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What's up with the Mistletoe?

Updated: Oct 18, 2019

By: Anna Dory

The air outside is frigid, each window glowing yellow into the night. A decorated tree glimmers, adorned with twinkling lights and shining ornaments, the house dressed in garland and poinsettias decorate the mantle of the fireplace. Right there above that special someone is a dainty shrub hanging from the ceiling it's berries twinkling in the candle light.

The mistletoe, a happy holiday tradition that sparks a wonderful desire to cherish our loved ones. But, like many holiday traditions, where did it come from? Through history, and in many cultures, the mistletoe has been revealed as a sacred plant with healing powers. The admiration of this plant steamed from its ability to not only grow all year long but on a variety of host plants. Yes, I did say host plants! Ironically the plant we use to symbolize love and merriment is a parasite that requires a host plant in order to survive! The more I think about my exes the more it seems fitting.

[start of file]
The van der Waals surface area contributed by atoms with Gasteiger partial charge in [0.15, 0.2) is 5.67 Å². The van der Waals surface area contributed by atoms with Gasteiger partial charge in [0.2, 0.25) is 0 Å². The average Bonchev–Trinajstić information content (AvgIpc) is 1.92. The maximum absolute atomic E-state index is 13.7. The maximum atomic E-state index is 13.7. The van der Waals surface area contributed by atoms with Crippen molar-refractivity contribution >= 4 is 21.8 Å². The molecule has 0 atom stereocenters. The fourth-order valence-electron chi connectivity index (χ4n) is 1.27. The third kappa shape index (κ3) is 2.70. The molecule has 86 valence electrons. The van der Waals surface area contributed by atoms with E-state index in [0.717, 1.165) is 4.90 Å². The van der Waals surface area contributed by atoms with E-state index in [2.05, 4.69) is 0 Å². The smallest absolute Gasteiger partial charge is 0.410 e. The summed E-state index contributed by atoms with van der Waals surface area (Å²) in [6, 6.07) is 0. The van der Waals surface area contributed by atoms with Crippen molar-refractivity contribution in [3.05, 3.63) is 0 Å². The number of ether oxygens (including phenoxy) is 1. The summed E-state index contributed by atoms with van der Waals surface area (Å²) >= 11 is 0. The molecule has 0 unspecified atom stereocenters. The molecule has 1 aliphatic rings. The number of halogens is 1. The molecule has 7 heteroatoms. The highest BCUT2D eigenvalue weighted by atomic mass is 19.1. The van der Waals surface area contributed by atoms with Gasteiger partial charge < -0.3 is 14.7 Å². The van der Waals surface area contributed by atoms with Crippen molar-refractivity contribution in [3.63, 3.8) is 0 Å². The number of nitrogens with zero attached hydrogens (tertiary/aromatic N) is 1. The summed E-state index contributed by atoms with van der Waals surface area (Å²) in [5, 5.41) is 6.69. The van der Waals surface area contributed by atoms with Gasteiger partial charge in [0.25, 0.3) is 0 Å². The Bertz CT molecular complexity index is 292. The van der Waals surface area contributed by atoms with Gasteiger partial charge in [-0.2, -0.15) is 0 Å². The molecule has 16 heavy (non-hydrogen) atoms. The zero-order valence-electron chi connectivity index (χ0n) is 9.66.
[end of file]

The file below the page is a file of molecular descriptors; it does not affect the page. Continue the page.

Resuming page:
Anyway, let's get to the cool Norse God mythology part of the article. Baldur, the son of a Norse goddess named Frigg, the goddess of love, was prophesied to die. The goddess of love visited with every plant, stone, and animal in the world to ensure they would not harm her son. But, Frigg forgot to talk with the unassuming mistletoe. Loki, god of mischief, was jealous of Baldur's invisibility, so he fashioned an arrow from a mistletoe and plotted to kill Baldur.

In another version of the story the gods are able to resuscitate Baldur, but in my opinion, holidays always overdo the happy ending. So here’s the non “wishy-washy” version. Baldur was unable to recover from his wound and died. Stricken with grief, but untainted by revenge, Frigg declared the mistletoe a symbol of love and promised to kiss all of those who passed under one.

Each time we kiss a loved one under the mistletoe, let’s remind ourselves just how lucky we are to have a loved one to cherish and who cherishes us. Let’s be reminded of the mother who honored her son’s memory with forgiveness and love. Let’s also laugh, at yet another mythology story where the characters ended up bringing about their own destruction by trying to control the future.

Happy Holidays 😊!

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